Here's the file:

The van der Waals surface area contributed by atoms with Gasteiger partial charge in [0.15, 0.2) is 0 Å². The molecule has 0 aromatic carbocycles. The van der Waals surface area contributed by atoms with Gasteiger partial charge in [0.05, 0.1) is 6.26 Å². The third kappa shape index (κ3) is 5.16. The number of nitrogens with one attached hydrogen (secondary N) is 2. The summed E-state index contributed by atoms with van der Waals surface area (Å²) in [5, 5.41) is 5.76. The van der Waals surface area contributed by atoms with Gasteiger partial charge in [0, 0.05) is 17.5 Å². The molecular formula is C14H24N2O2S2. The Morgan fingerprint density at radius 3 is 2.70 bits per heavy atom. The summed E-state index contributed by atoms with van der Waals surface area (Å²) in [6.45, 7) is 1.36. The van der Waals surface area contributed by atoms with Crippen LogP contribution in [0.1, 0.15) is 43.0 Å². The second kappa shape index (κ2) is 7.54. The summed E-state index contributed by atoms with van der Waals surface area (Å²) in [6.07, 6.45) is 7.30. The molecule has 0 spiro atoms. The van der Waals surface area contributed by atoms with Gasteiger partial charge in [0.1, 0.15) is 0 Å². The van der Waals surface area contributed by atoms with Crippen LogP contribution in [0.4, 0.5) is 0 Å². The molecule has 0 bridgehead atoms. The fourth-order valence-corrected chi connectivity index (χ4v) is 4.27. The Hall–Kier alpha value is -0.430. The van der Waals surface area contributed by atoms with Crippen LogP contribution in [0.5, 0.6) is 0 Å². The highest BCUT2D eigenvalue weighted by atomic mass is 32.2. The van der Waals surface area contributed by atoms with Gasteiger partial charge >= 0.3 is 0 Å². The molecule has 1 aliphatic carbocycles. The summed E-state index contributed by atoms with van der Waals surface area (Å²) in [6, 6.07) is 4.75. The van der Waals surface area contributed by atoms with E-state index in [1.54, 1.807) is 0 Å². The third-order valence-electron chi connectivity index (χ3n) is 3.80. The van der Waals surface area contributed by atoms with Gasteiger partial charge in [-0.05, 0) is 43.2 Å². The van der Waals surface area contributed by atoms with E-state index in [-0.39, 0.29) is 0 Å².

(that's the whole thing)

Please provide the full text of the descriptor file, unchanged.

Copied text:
The van der Waals surface area contributed by atoms with Gasteiger partial charge in [0.15, 0.2) is 0 Å². The molecule has 0 aromatic carbocycles. The van der Waals surface area contributed by atoms with Gasteiger partial charge in [0.05, 0.1) is 6.26 Å². The third kappa shape index (κ3) is 5.16. The number of nitrogens with one attached hydrogen (secondary N) is 2. The summed E-state index contributed by atoms with van der Waals surface area (Å²) in [5, 5.41) is 5.76. The van der Waals surface area contributed by atoms with Gasteiger partial charge in [0, 0.05) is 17.5 Å². The molecular formula is C14H24N2O2S2. The Morgan fingerprint density at radius 3 is 2.70 bits per heavy atom. The summed E-state index contributed by atoms with van der Waals surface area (Å²) in [6.45, 7) is 1.36. The van der Waals surface area contributed by atoms with Crippen LogP contribution in [0.1, 0.15) is 43.0 Å². The second kappa shape index (κ2) is 7.54. The summed E-state index contributed by atoms with van der Waals surface area (Å²) in [6.07, 6.45) is 7.30. The molecule has 0 spiro atoms. The van der Waals surface area contributed by atoms with Gasteiger partial charge in [0.1, 0.15) is 0 Å². The van der Waals surface area contributed by atoms with Crippen LogP contribution in [0.4, 0.5) is 0 Å². The molecule has 0 bridgehead atoms. The fourth-order valence-corrected chi connectivity index (χ4v) is 4.27. The Hall–Kier alpha value is -0.430. The van der Waals surface area contributed by atoms with Crippen LogP contribution in [0.5, 0.6) is 0 Å². The highest BCUT2D eigenvalue weighted by atomic mass is 32.2. The van der Waals surface area contributed by atoms with Gasteiger partial charge >= 0.3 is 0 Å². The molecule has 1 aliphatic carbocycles. The summed E-state index contributed by atoms with van der Waals surface area (Å²) in [6, 6.07) is 4.75. The van der Waals surface area contributed by atoms with E-state index in [1.54, 1.807) is 0 Å². The third-order valence-electron chi connectivity index (χ3n) is 3.80. The van der Waals surface area contributed by atoms with Gasteiger partial charge in [-0.05, 0) is 43.2 Å². The van der Waals surface area contributed by atoms with E-state index in [-0.39, 0.29) is 0 Å².